Fungal building materials for extreme environments

Colonization of uninhabitable areas, like Mars, will require building materials to be transported to the site of deployment. Transport limitations such as space and weight make this process very expensive. Based on these challenges, we propose to make building materials from fungal mycelium to be grown on site. Our project is focused on how to optimize the material properties of the fungi through engineering of basic fungal characteristics. Our initial studies identified Aspergillus oryzae as the best candidate chassis for material properties and ease of genetic engineering. Based on our choice of fungus, we decided to increase the gene expression of melanin to improve A. oryzae’s capabilities of withstanding UV radiation and change the colors of the fungi by inserting a blue chromoprotein gene. Furthermore, we have designed a final geometric structure that can withstand external conditions and reduce the amount of work needed to assemble it.

The Plan

PHASE ONE - Preparations on Earth

We would begin by genetically optimizing a fungal species for the purpose of making construction materials.
Vigorous testing and verification on the fungus would be performed on earth to ensure proper gene function and behavior before launch.
Various simulations and models will play a crucial part in designing sustainable structures that can protect humans against the hostile Martian environment.

PHASE TWO - Inventory

The space shuttle would need to have the essentials for our fungus to be grown.
Vials of spores from our GMO fungus would be prepared and a necessary means of biomass, most likely cyanobacteria, will be included.
Specific molds will let the fungus grow in a desired shape. Creating the pieces for the dome.
General laboratory tools will have to be included to perform the needed work.

PHASE THREE - Producing the Sheets

Plate production will be established inside a provisional inflatable tent.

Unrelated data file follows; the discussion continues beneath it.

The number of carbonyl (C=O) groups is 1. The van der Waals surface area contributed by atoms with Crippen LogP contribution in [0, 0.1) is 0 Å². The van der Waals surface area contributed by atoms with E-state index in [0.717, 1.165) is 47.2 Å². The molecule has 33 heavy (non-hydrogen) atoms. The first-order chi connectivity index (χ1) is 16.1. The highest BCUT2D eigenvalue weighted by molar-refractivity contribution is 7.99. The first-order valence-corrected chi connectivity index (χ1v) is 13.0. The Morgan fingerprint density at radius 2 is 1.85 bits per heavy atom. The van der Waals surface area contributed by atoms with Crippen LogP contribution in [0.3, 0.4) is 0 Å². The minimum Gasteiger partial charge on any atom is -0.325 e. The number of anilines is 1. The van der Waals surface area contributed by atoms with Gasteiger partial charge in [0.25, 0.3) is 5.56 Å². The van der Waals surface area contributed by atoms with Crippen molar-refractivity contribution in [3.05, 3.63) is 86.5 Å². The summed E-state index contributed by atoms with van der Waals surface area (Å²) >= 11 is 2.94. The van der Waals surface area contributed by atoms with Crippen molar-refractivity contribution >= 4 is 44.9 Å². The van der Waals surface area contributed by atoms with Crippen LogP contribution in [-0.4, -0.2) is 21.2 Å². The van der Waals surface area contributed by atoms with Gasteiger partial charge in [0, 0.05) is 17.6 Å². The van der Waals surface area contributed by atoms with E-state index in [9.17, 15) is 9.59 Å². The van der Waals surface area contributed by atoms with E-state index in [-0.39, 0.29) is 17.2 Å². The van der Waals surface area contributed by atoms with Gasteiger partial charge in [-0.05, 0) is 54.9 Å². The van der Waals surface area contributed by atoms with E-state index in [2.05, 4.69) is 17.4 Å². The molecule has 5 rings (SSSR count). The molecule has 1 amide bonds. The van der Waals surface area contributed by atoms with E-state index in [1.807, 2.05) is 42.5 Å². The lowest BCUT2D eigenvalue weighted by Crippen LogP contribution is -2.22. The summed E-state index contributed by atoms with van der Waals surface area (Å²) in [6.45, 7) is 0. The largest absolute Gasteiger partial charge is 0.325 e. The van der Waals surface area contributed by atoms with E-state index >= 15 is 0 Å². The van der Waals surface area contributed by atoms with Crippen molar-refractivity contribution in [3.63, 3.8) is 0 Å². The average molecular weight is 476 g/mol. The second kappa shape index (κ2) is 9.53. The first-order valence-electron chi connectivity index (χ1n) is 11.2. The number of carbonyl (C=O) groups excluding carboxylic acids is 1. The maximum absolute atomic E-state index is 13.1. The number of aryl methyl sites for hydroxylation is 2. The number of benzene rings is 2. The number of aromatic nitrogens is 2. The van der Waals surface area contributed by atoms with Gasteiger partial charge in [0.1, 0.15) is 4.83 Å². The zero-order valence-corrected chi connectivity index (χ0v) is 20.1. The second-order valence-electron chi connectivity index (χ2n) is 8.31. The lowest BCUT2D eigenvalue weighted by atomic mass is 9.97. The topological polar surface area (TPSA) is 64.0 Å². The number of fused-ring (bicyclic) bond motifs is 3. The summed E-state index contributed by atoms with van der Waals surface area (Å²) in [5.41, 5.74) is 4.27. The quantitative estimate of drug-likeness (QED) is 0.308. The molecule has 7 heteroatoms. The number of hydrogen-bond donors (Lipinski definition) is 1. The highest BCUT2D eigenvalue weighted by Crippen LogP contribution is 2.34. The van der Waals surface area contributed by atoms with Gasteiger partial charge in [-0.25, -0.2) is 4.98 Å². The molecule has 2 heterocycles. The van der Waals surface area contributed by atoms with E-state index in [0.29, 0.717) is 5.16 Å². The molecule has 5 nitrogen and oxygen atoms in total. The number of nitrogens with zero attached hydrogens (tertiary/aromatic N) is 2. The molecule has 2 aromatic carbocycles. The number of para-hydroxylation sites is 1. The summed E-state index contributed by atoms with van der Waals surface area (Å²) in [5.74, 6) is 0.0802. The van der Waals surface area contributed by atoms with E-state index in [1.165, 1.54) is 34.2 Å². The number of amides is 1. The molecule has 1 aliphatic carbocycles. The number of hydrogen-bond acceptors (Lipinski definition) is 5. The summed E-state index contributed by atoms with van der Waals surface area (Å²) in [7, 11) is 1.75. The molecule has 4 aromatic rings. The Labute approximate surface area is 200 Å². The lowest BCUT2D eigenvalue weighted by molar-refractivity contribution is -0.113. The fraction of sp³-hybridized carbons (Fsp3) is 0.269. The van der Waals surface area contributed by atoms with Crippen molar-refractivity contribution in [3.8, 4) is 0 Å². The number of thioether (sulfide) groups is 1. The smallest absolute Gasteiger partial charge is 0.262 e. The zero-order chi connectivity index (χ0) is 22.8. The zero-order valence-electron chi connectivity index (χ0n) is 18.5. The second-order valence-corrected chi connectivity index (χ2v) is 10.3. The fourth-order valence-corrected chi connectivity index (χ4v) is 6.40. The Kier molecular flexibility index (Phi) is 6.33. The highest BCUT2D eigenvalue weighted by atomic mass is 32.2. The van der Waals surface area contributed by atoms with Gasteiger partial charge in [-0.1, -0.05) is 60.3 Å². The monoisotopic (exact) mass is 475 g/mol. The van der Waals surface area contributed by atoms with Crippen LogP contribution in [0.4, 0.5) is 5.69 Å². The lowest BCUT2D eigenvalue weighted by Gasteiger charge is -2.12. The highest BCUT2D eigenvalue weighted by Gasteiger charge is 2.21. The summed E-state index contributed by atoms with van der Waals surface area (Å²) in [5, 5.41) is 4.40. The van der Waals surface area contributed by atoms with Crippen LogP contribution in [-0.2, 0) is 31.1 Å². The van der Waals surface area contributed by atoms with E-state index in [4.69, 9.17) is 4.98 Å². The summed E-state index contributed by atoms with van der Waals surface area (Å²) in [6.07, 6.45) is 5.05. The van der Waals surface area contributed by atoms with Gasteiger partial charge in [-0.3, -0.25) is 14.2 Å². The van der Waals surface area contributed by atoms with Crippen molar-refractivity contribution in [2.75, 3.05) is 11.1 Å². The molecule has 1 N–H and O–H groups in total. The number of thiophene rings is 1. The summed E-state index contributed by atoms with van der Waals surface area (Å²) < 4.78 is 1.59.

Biomass and spores will be combined in easy-to-manage molds.
Growth in a confined space will let the fungus conform into the desired shape.
When the mold is appropriately filled, the fungus will be extracted and killed as preparation for the building process.

PHASE FOUR - Assembly

The produced materials are assembled to create larger habitat structures. Domes will likely be used as these are best at distributing the forces of internal pressure.
Given the high pressure difference between human habitats and the Martian atmosphere, the final structures will have to be sealed as to make the structure completely airtight.
At this point, otherwise optimized fungal species can be used to synthesize a range of useful biochemicals and materials.
The cyanobacteria used in the production of fungal materials can also be used to supply oxygen to the habitat.

Why do we want to land on Mars?

The first space race that led to the moon landing was hugely influenced by political currents, but the will to expand is a notion that dates back to the period after the era of imperialism.
Many parallels from the moon landing can be drawn to the current race of getting the human race to Mars, where it can be concluded that getting there is inevitable.


Researching and optimizing a fungal species for the purpose of mycotecture.

Designing easily deployable production facilities that can protect the cultivation systems from the Martian environment.

We have not researched whether the structural properties depend on being on earth, eg. lower pressure compromising strength.

The team received a bronze medal for their project